Serengeti Destare with Polar PhD Drivers have an amber color with both photochromic and polarized properties.

There are four kinds of glare and each one requires a different method to correct it.

Light is in constant flux from dawn to dusk. Most people are exposed to light’s variability throughout the day and even over the course of a few hours. Think about golfers on the links from dawn until midday or midday to dusk, the cyclist on the road for six-plus hours during a century ride (a ride of 100 miles or more), or the RV driver heading across the country for vacation. Because light is variable, people need lenses that can adapt and control the light so they can offer the wearer the best and most comfortable vision throughout the day.


DOUBLE REFRACTION The photosensitive molecules in Transitions’ Optical, Inc.’s Vantage™ lenses are birefringent. That means they double refract. When they are oriented in one direction, they allow light to pass through but as they change their direction, they block the light in that direction. The trick is to get them to align in neat rows so they can orient to block polarized glare. This is the same principle that’s used in plasma TVs, cell phone screens, gas pump displays, and a host of other electronic gadgets today.

Control is a word that you will start to read about more often in optical articles, brochures, and advertisements. That’s because eyecare professionals (ECPs) now have lenses that really do control light, not just block it. What I’m talking about are polarized photochromic lenses. These lenses incorporate two helpful technologies into a single lens.

Photochromic lenses have long been a popular option for eyeglass wearers because of their light-controlling properties. No matter how bright it is outside, photochromic lenses adapt the lens’ color density to the situation, thereby providing comfort to the eye. Polarization is needed when blinding glare washes out detail and causes eyestrain, squinting, and other symptoms.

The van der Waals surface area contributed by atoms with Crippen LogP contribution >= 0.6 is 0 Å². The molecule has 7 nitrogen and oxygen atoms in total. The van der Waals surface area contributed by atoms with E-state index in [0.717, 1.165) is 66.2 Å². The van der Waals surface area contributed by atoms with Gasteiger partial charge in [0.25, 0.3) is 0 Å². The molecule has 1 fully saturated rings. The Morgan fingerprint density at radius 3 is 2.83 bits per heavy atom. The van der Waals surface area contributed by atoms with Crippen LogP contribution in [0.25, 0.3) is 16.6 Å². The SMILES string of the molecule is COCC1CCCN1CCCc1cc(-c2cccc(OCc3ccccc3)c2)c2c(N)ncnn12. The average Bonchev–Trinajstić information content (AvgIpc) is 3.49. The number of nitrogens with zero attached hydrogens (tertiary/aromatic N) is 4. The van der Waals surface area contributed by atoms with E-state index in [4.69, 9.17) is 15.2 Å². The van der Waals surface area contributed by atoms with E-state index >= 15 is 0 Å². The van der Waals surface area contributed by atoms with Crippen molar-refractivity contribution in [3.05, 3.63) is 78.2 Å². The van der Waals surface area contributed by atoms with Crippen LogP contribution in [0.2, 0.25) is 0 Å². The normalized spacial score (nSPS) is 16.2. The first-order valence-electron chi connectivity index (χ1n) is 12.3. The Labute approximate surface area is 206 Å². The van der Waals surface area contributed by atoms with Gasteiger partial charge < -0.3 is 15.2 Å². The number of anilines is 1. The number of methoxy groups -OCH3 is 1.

The ultimate purpose of a sun lens is to eliminate glare. Why? As amazing as human eyes may be, there are times when they cannot adapt to the light around them. Light that an eye cannot adjust to is known as glare. It varies from simply annoying to completely blinding and any good sun lens needs to control as many kinds of glare as it can, otherwise the wearer will not be fully protected. There are four and each one requires a different method of correcting it.

Younger Optics offers Drivewear, the first photochromic lenses designed specifically with driving in mind.

Distracting: This is glare that is more annoying than dangerous or blinding. Distracting glare is often brief in duration. Most people experience it when they turn their heads to just the right position and see the image of their eye and lids on the rear surface of their lenses or some scene behind. It also may be associated with light sources other than the sun, such as headlights and camera flashes. Distracting glare is controlled by using an anti-reflective (AR) treatment on the lens.

Discomforting: Troublesome be- cause it’s due to changing light conditions, discomforting glare can be experienced in direct or indirect sunlight. This is your normal, daily, bright sunshine exposure. Exposure times are longer than distracting glare and can cause eye fatigue. Although annoying, this type of glare would not necessarily be disabling or blinding. The way to solve this type of glare is by using photochromic lenses.

Disabling: Direct sun exposure and indirect sun off bright objects like snow or sand cause disabling glare. This is the glare that you must look away from if you are not wearing a high-quality level of protection. Fully activated photochromic lenses, lenses with a high percentage tint density, or polarized lenses all help cut disabling glare.